I stole this term from Illuminae’s blurb, but it’s highly accurate. Instead of having one chronological narrative, Kady’s story is told in bits and pieces, through security reports, journal entries, emails, chat histories, etc. It might be because of this format, but never did it feel like Illuminae had been written by two separate people. Amie Kaufman and Jay Kristoff obviously spent a lot of time working closely together on all that went into this novel.

That said, Illuminae isn’t a book for the faint of heart. Kaufman and Kristoff pull no punches when it comes to describing the effects of the horrifying plague—and it is nasty—or what happens when a human is blown out into space without a spacesuit. They also have great skill at creating realistic characters, even when one of said realistic characters is an AI that’s slowly losing it. But the intensity makes the story, which is definitely science fiction, all that more intriguing. And even relatable, in the sense that the way the humans in the various situations react seems all too accurate.

Trigger Warnings: Death, Humanity at it’s Worst

The disease that plays a part in Illuminae turns people into psychopaths who murder each other for fun. The depiction of the disease’s effects are brutal and often disturbing, but, thankfully, it never seemed like Kaufman and Kristoff included it purely for shock value.

Bonus Factor: Science Fiction

Some books that seem like science fiction on the surface fall into a different category by the end of the story. That’s not always a bad thing, but as someone who enjoys straight up science fiction, it’s nice to read a book that fits squarely into the genre. (As much as anything falls “squarely” into any genre, of course.)

Bonus Factor: Unique Design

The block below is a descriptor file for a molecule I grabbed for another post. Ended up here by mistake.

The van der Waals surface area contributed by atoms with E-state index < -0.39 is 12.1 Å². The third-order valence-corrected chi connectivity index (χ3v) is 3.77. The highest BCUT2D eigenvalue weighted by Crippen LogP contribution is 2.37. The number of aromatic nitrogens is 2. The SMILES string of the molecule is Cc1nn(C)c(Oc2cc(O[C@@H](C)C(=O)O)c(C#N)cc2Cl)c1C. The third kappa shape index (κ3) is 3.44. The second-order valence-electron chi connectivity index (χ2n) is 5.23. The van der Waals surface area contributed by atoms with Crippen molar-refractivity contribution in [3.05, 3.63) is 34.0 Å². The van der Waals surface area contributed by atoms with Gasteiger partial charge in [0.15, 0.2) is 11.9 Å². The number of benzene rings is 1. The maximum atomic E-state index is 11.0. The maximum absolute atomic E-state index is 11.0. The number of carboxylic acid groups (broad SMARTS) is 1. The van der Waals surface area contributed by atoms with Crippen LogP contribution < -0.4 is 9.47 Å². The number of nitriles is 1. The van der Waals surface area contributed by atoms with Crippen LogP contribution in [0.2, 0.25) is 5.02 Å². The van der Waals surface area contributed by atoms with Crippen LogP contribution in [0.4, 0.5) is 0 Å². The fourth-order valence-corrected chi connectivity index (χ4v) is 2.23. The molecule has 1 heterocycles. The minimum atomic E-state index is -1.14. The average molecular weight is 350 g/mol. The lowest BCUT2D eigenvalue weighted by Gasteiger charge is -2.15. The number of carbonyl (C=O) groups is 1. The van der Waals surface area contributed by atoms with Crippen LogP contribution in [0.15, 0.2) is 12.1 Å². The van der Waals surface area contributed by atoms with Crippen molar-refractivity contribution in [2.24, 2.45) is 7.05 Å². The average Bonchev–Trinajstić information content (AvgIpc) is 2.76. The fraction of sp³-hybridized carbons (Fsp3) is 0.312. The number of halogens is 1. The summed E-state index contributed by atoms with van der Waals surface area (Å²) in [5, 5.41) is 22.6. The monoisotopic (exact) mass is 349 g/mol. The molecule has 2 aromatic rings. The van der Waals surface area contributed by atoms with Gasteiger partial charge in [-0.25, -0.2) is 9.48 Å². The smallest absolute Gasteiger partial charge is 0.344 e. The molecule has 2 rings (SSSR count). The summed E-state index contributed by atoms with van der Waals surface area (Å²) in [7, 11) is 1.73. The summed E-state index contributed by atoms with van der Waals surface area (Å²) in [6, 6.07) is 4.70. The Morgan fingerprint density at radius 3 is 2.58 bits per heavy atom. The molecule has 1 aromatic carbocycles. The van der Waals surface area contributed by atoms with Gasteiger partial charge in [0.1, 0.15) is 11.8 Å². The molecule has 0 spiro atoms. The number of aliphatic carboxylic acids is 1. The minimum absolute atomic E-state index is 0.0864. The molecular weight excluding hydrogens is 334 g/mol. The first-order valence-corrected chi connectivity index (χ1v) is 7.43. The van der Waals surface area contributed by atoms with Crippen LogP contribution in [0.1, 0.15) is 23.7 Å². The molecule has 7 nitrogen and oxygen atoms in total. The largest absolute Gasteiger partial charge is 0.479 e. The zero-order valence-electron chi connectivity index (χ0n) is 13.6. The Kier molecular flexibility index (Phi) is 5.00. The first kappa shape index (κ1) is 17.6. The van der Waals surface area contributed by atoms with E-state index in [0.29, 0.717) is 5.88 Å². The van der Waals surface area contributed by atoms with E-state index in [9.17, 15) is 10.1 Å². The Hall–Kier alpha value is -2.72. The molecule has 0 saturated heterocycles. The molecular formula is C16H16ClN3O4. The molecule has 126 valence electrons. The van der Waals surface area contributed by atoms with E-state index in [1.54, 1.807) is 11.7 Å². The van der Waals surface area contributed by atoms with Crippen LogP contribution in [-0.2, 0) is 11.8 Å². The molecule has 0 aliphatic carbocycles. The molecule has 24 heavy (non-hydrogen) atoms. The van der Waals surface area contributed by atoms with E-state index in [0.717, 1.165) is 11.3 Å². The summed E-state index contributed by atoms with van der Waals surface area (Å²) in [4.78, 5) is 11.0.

Illuminae is a fun read in more ways than just plot (see Cover Story, above). The various piece parts that make up the story (see Talky Talk, above) make it a physically engaging read; it’s a rare occasion that you literally have to rotate a book to read certain pages.

Factor: Series Starter

Somewhat surprisingly, Illuminae ends on a positive note, rather than a massive cliffhanger, which I was sort of expecting as the plot unfolded. There are loose ends, and I’m not sure how many more books there are to come, but it’ll be interesting to see where Kaufman and Kristoff take this story next.

Casting Call:

Zoë Kravitz as Kady

Relationship Status: Keep in Touch (I Mean It)

I don’t particularly want to be in your shoes, Book, but I am very glad to be able to read about them (i.e., your situation) from the safety and comfort of my couch, which is firmly planted in a plague-free zone on Earth. Do keep in touch, though; I’m really interested to see what happens next.

FTC Full Disclosure: I received a copy of this book from Knopf Books (and then bought myself one of the super awesome hardcovers), but got neither a private dance party with Tom Hiddleston nor money in exchange for this review. Illuminae is available now.

Illuminae is the FYA Book Club selection for October 2016!

Mandy Curtis's photo About the Author: Mandy is a small town girl living in a nerdy world, or—if you want to get literal—an editor/writer living in Austin, TX. In addition to yearning for YA books—the more dystopian or fantastical, the better—she can also be found swooning over superheroes, dreaming of The Doctor and grinning at GIFs.